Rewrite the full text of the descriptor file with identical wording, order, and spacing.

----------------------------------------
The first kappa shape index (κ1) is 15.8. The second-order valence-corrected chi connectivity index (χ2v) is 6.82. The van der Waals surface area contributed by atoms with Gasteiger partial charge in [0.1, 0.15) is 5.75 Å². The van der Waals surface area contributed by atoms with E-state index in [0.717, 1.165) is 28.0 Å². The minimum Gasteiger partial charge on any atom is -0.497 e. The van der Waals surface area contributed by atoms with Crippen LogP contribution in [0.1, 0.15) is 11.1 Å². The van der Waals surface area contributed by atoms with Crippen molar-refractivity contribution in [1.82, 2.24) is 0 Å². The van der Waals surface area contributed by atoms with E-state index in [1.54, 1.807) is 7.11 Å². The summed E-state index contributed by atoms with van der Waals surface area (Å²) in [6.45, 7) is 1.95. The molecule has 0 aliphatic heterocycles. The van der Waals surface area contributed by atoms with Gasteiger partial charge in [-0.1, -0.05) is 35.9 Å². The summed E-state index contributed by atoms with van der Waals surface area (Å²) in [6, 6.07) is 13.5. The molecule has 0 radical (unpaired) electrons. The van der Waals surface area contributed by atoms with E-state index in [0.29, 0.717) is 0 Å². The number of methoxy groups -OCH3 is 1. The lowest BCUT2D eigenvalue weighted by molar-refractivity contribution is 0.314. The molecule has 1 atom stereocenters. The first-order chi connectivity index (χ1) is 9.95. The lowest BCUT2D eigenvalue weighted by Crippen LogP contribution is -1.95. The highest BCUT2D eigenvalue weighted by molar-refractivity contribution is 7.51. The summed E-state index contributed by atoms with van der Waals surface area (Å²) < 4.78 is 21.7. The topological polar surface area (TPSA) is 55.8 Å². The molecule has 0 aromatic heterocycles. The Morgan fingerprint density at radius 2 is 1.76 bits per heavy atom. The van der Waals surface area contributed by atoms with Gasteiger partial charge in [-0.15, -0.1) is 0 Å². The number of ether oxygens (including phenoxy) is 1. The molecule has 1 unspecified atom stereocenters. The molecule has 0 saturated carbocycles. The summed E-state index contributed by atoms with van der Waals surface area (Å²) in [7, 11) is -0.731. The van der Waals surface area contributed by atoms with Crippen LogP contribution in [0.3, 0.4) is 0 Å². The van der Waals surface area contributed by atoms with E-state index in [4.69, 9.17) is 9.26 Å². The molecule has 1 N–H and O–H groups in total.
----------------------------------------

The first kappa shape index (κ1) is 15.8. The second-order valence-corrected chi connectivity index (χ2v) is 6.82. The van der Waals surface area contributed by atoms with Gasteiger partial charge in [0.1, 0.15) is 5.75 Å². The van der Waals surface area contributed by atoms with E-state index in [0.717, 1.165) is 28.0 Å². The minimum Gasteiger partial charge on any atom is -0.497 e. The van der Waals surface area contributed by atoms with Crippen LogP contribution in [0.1, 0.15) is 11.1 Å². The van der Waals surface area contributed by atoms with Crippen molar-refractivity contribution in [1.82, 2.24) is 0 Å². The van der Waals surface area contributed by atoms with E-state index in [1.54, 1.807) is 7.11 Å². The summed E-state index contributed by atoms with van der Waals surface area (Å²) in [6.45, 7) is 1.95. The molecule has 0 aliphatic heterocycles. The van der Waals surface area contributed by atoms with Gasteiger partial charge in [-0.1, -0.05) is 35.9 Å². The summed E-state index contributed by atoms with van der Waals surface area (Å²) in [6, 6.07) is 13.5. The molecule has 0 radical (unpaired) electrons. The van der Waals surface area contributed by atoms with E-state index in [0.29, 0.717) is 0 Å². The number of methoxy groups -OCH3 is 1. The lowest BCUT2D eigenvalue weighted by molar-refractivity contribution is 0.314. The molecule has 1 atom stereocenters. The first-order chi connectivity index (χ1) is 9.95. The lowest BCUT2D eigenvalue weighted by Crippen LogP contribution is -1.95. The highest BCUT2D eigenvalue weighted by molar-refractivity contribution is 7.51. The summed E-state index contributed by atoms with van der Waals surface area (Å²) < 4.78 is 21.7. The topological polar surface area (TPSA) is 55.8 Å². The molecule has 0 aromatic heterocycles. The Morgan fingerprint density at radius 2 is 1.76 bits per heavy atom. The van der Waals surface area contributed by atoms with Gasteiger partial charge in [-0.15, -0.1) is 0 Å². The number of ether oxygens (including phenoxy) is 1. The molecule has 1 unspecified atom stereocenters. The molecule has 0 saturated carbocycles. The summed E-state index contributed by atoms with van der Waals surface area (Å²) in [7, 11) is -0.731. The van der Waals surface area contributed by atoms with Crippen LogP contribution in [0.3, 0.4) is 0 Å². The van der Waals surface area contributed by atoms with E-state index in [4.69, 9.17) is 9.26 Å². The molecule has 1 N–H and O–H groups in total.